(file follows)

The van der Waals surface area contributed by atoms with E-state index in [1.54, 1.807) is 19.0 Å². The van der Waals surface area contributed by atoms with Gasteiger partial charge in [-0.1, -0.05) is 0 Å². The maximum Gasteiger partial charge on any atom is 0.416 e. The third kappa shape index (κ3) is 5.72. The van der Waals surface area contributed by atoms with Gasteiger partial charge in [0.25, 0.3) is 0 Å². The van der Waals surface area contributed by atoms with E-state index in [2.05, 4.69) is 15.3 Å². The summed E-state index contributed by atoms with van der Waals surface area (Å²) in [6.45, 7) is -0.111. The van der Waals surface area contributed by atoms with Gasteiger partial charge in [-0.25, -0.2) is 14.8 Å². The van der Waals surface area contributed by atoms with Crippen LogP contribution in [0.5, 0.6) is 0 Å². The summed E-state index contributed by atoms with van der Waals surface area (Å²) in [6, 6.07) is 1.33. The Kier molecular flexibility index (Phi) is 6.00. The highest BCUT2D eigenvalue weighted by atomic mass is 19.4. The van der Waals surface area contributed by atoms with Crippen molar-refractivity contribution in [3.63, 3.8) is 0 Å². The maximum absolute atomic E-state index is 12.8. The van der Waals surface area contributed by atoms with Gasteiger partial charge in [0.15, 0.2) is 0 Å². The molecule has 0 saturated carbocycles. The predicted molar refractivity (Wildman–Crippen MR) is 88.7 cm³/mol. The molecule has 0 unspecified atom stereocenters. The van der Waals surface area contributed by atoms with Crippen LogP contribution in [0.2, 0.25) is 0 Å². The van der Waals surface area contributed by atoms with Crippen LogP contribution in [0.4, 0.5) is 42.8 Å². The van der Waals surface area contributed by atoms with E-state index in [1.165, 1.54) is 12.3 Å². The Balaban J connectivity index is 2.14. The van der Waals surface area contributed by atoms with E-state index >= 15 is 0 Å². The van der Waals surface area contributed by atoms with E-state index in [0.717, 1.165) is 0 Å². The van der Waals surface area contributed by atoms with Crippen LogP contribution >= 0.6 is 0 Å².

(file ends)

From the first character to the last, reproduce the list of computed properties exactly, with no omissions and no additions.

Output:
The van der Waals surface area contributed by atoms with E-state index in [1.54, 1.807) is 19.0 Å². The van der Waals surface area contributed by atoms with Gasteiger partial charge in [-0.1, -0.05) is 0 Å². The maximum Gasteiger partial charge on any atom is 0.416 e. The third kappa shape index (κ3) is 5.72. The van der Waals surface area contributed by atoms with Gasteiger partial charge in [0.25, 0.3) is 0 Å². The van der Waals surface area contributed by atoms with E-state index in [2.05, 4.69) is 15.3 Å². The summed E-state index contributed by atoms with van der Waals surface area (Å²) in [6.45, 7) is -0.111. The van der Waals surface area contributed by atoms with Gasteiger partial charge in [-0.25, -0.2) is 14.8 Å². The van der Waals surface area contributed by atoms with Crippen LogP contribution in [0.5, 0.6) is 0 Å². The summed E-state index contributed by atoms with van der Waals surface area (Å²) in [6, 6.07) is 1.33. The Kier molecular flexibility index (Phi) is 6.00. The highest BCUT2D eigenvalue weighted by atomic mass is 19.4. The van der Waals surface area contributed by atoms with Crippen molar-refractivity contribution in [3.63, 3.8) is 0 Å². The maximum absolute atomic E-state index is 12.8. The van der Waals surface area contributed by atoms with Gasteiger partial charge in [0.15, 0.2) is 0 Å². The molecule has 0 saturated carbocycles. The predicted molar refractivity (Wildman–Crippen MR) is 88.7 cm³/mol. The molecule has 0 unspecified atom stereocenters. The van der Waals surface area contributed by atoms with Crippen LogP contribution in [0.2, 0.25) is 0 Å². The van der Waals surface area contributed by atoms with Crippen LogP contribution in [0.4, 0.5) is 42.8 Å². The van der Waals surface area contributed by atoms with E-state index in [1.165, 1.54) is 12.3 Å². The Balaban J connectivity index is 2.14. The van der Waals surface area contributed by atoms with E-state index >= 15 is 0 Å². The van der Waals surface area contributed by atoms with E-state index in [0.717, 1.165) is 0 Å². The van der Waals surface area contributed by atoms with Crippen LogP contribution >= 0.6 is 0 Å².